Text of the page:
Friday, August 21, 2009

On "First Love and Other Sorrows" by Harold Brodkey *****

I first read this collection some twenty years ago. I hadn't returned to it since, but it stayed on my shelf--and there is a reason. It is good. It is very good. Brodkey's second collection, Stories in an Almost Classical Mode, didn't impress me as much--repeating characters, stories that seemed to repeat themes and details--it got boring (save for the most amazing sex story I've ever read, "Innocence," a forty-something-page description of a guy trying to give his lover her first ever orgasm). Then I started reading his novel The Runaway Soul and recognized so much from the second collection that I gave up. But his first book has kept a place in my heart all this time, and I've been meaning to reread it for several years now.

And now I have. What a pleasure it was to return to. I recognize many of the things he does in the second collection, but here--perhaps because the collection is shorter--they don't grow so irritating, so redundant. The first half of First Love revolves around narrators who are adolescent (teen and young adult) boys. Here, I'm probably the most entertained. We get the story of a boy seducing a girl, while his older sister works on seducing a husband. We get a boy babysitter who, as he looks back on that time as an adult, recognizes that he isn't living up to what he could be living up to during those youthful moments. We get a boy in college who falls for a young woman and watch as the two characters, in all their clumsy youthfulness, move from love sickness to simply being sick of one another (and back again). The second half of the collection, while less entertaining on the whole, revolves around a girl named Laura, as she moves through the early stages of marriage--dating, marrying, having a child, becoming an adult (sort of).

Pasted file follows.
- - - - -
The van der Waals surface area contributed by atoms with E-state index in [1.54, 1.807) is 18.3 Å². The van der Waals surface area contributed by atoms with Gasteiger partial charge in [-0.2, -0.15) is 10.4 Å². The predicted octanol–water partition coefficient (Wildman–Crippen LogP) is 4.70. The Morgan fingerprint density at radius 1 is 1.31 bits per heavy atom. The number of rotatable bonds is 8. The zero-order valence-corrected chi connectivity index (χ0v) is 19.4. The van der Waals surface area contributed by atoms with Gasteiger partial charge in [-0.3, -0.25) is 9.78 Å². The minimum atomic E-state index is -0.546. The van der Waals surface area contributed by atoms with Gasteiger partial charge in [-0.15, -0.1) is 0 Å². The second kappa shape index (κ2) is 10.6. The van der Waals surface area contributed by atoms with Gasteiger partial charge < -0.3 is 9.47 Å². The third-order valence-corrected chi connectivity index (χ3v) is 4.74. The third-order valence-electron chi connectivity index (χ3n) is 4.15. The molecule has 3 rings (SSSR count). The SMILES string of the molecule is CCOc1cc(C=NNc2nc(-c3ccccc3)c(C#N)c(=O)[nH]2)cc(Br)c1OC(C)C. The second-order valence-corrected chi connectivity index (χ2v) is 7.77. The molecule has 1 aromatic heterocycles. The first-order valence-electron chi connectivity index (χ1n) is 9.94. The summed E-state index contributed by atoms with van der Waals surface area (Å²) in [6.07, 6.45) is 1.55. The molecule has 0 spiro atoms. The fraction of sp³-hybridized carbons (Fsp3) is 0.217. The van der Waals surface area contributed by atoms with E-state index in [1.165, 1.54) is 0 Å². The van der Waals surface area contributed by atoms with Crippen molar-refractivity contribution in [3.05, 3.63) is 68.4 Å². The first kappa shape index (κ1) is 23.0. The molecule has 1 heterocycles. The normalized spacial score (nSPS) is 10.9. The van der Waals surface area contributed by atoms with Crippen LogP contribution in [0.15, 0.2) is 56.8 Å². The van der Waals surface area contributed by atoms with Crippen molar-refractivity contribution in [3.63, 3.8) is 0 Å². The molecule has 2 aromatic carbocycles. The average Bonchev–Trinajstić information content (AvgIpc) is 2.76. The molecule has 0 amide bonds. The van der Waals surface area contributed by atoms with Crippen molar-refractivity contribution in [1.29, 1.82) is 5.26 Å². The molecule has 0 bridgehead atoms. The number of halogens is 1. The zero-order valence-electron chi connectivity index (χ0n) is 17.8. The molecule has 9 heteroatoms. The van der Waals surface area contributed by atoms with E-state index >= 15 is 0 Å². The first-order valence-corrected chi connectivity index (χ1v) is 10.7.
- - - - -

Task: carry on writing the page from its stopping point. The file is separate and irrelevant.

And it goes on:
What makes Brodkey's stories so grand to me, besides his command of the English language, is that they seem have such keen psychological insights into their characters. We watch these people, in all their confidence and lack of it, swagger from moment to moment, between varying emotions and thoughts not very dissimilar to our own. And yet, Brodkey does this so well that the emotions and thoughts seem fresh, seem singular. Only this character would think this at this particular moment. Such heavy attention to thought, taken to extremes, as it is in some of the stories in his second collection and in Runaway Soul, where he's got eight-year-old kids thinking such complex things about the world around them one wonders how they ever managed to grow up, it can seem ridiculous, but here, in this lovely first collection, every bit of writing seems to work just fine.

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